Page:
Isiah Buys Some Time with Latest Lottery Results
It could have been a lot worse. With the likes of Greg Ogden and Kevin Durant sitting at the top of everyone's draft board, the Knicks (aka the Bulls) drew the ninth selection in the NBA Draft Lottery in Secaucus, New Jersey. Knick fans everywhere would have revolted if the ping-pong balls fell differently. But for now, team president/head coach Isiah Thomas lives to work another day after the Eddy Curry trade.
The 2007 draft is considered to be a strong class. Whoever Chicago receives at the number nine spot should be a helpful player, although most likely not a starter. But anything is possible. Since 1997, four major players were selected ninth: Amare Stoudemire (2002); Shawn Marion (1999); Dirk Nowitzki (1998) and Tracy McGrady (1997).
The five-player deal that took place on October 4, 2005 will be critiqued for years to come. The main parts of the trade were Curry and the two number one picks. Last season, the Bulls ended up with forward Tyrus Thomas from LSU. They had the number two pick in 2006 and selected LaMarcus Aldridge, but made a deal with the Portland Trail Blazers to wind up with Thomas and Viktor Khtyapa. Thomas averaged 5.2 PPG during his rookie regular season and 5.1 during the playoffs. With him only turning 21 on August 17, he has a world of potential ahead of him. Khtyapa, the 6'9" forward from Russia, only played in 33 games and averaged just over two PPG.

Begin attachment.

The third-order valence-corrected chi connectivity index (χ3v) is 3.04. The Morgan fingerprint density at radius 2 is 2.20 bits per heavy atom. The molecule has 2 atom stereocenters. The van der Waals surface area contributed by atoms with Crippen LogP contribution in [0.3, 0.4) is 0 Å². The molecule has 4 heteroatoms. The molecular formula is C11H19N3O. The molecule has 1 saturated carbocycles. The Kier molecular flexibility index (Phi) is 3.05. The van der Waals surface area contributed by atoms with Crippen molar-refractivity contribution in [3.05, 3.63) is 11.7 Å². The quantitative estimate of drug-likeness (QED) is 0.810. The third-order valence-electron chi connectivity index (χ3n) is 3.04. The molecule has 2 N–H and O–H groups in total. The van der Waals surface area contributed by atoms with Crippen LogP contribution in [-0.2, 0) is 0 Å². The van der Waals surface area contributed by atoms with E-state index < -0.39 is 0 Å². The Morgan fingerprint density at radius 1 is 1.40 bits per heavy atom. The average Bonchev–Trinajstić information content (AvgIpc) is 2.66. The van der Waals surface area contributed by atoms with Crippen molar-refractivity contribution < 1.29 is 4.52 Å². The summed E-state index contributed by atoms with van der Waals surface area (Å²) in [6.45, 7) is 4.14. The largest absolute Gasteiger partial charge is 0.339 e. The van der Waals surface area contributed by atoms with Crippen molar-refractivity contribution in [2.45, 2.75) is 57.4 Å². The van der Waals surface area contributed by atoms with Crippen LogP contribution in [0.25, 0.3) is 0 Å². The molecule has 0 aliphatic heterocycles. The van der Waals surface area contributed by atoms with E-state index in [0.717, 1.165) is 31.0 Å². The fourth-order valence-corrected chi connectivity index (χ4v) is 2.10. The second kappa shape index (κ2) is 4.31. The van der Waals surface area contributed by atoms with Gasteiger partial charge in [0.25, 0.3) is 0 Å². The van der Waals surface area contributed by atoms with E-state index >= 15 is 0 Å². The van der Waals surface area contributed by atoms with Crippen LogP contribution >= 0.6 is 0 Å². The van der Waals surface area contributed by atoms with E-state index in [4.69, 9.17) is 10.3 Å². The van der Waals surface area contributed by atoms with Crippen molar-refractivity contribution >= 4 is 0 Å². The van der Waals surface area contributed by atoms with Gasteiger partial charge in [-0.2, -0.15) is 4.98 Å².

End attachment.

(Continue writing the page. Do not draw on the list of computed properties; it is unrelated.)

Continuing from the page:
Curry has been in the league for five years, yet is still only 24. In his first season in New York, he started 81 games and averaged 19.5 PPG and seven RPG. He improved by six points and one and a half boards from his career numbers, all in Chicago. His .576 field goal percentage was good enough for fourth in the league last season.
No one ever questioned the talent that Curry brings to the court. It has been his fire and desire that has been the issue. He can score and has a nice touch for a big player. But his defense and rebounding have been spoken about, as has his conditioning and maturity.
Thomas has maintained his stance since day one that although the two drafts were strong, he was content with obtaining the Bulls' man-child. "I like the players that we have and I'm happy with the guy that I have," Thomas said to reporters. "Extremely happy with him."
The old belief is that if you can obtain a franchise center, you do it. Thomas viewed Curry as that type of player and he has shown flashes of being just that. Even though there are second round picks still owed to Chicago as part of the trade, it appears that a franchise center will not be a part of the Bulls from their take. And that can only be looked at as a positive for the Knicks when breaking down one of the most important trades in team history.